Thoughts of Lehigh University might conjure up many images: towering Gothic architecture, rigorous academics, the Lehigh-Lafayette Rivalry, gregarious squirrels, seemingly innumerable staircases. But the ROTC (Reserve Officer Training Corps) should also come to mind, says Major Scott Matkosky, assistant professor of military science.
“Lehigh University is one of the original three ROTC programs in the country,” Matkosky says. “So when you think Lehigh, you should think ROTC because it’s been here for a long time.”
In fact, 2019 marks the 100-year anniversary of the establishment of ROTC at Lehigh.
“At the end of the day, it’s about leader development,” says Major John Abella, professor of military science. “[We teach cadets] to be good leaders, not just for the Army, but for the Nation.”
Well before the National Defense Act of 1916 established ROTC, Lehigh’s fifth president, Henry Sturgis Drinker, arranged in 1913 to send students to the first Summer Military Training Camp for Civilians in Gettysburg, Pa. Drinker, a graduate of the Class of 1871 and a strong supporter of military education, served as president of the National Reserve Corps from 1913 to 1916 and as chairman of the board of directors of the Military Training Camps Association from 1916 to 1919. In September 1919, he established an ROTC infantry unit at Lehigh.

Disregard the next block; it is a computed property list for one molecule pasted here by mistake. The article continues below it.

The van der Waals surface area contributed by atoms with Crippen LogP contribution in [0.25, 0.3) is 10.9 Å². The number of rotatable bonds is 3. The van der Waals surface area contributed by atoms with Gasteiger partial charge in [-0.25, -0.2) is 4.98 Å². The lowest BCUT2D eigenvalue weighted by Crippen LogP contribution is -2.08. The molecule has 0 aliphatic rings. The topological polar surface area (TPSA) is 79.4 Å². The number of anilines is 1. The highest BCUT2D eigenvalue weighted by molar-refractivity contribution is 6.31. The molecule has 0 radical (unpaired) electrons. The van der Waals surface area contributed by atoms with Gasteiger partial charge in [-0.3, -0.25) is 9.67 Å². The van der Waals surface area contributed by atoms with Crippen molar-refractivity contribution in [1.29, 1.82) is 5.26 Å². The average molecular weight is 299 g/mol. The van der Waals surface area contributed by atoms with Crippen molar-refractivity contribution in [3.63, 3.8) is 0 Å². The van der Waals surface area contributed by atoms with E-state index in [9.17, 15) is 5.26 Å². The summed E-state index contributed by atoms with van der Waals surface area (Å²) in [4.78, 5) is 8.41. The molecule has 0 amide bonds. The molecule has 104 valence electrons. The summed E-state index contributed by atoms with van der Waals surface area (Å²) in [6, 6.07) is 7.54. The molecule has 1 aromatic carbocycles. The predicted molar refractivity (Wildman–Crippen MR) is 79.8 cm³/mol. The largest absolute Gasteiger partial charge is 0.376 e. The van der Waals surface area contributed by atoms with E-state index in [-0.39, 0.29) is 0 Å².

Drinker’s daughter, historical writer Catherine Drinker Bowen, described Lehigh’s establishment of ROTC in her 1924 book, History of Lehigh University:
“Conducted on a voluntary basis during the first year, the [ROTC] unit had a membership of more than three hundred students; and the work ... was highly successful. Let us add that there is nothing more dreary and drab than a voluntary college ROTC which is not successful.”
Far from “dreary and drab,” Lehigh’s ROTC program today continues to produce effective leaders for the Army and the civilian world.
Says Lieutenant Colonel Michael Farmer ’02, a former professor of military science at Lehigh who also participated in ROTC as a Lehigh undergraduate: “The Army is looking for leaders who can solve complex problems in difficult conditions. The Lehigh student is a great person [for that].”